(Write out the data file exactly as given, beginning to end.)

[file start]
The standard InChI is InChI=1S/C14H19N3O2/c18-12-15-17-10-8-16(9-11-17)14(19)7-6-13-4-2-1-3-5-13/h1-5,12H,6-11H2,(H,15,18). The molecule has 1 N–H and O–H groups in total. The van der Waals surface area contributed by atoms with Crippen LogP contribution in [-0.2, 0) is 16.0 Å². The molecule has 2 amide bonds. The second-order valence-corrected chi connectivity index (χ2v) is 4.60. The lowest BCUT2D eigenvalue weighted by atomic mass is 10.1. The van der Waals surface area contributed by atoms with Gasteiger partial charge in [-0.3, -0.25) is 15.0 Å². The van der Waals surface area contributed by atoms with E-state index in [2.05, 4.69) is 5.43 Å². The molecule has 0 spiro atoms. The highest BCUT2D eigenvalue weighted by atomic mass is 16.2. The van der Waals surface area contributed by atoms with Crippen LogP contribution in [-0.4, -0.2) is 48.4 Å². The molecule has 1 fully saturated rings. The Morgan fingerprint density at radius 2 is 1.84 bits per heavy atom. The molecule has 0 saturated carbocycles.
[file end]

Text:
The standard InChI is InChI=1S/C14H19N3O2/c18-12-15-17-10-8-16(9-11-17)14(19)7-6-13-4-2-1-3-5-13/h1-5,12H,6-11H2,(H,15,18). The molecule has 1 N–H and O–H groups in total. The van der Waals surface area contributed by atoms with Crippen LogP contribution in [-0.2, 0) is 16.0 Å². The molecule has 2 amide bonds. The second-order valence-corrected chi connectivity index (χ2v) is 4.60. The lowest BCUT2D eigenvalue weighted by atomic mass is 10.1. The van der Waals surface area contributed by atoms with Gasteiger partial charge in [-0.3, -0.25) is 15.0 Å². The van der Waals surface area contributed by atoms with E-state index in [2.05, 4.69) is 5.43 Å². The molecule has 0 spiro atoms. The highest BCUT2D eigenvalue weighted by atomic mass is 16.2. The van der Waals surface area contributed by atoms with Crippen LogP contribution in [-0.4, -0.2) is 48.4 Å². The molecule has 1 fully saturated rings. The Morgan fingerprint density at radius 2 is 1.84 bits per heavy atom. The molecule has 0 saturated carbocycles.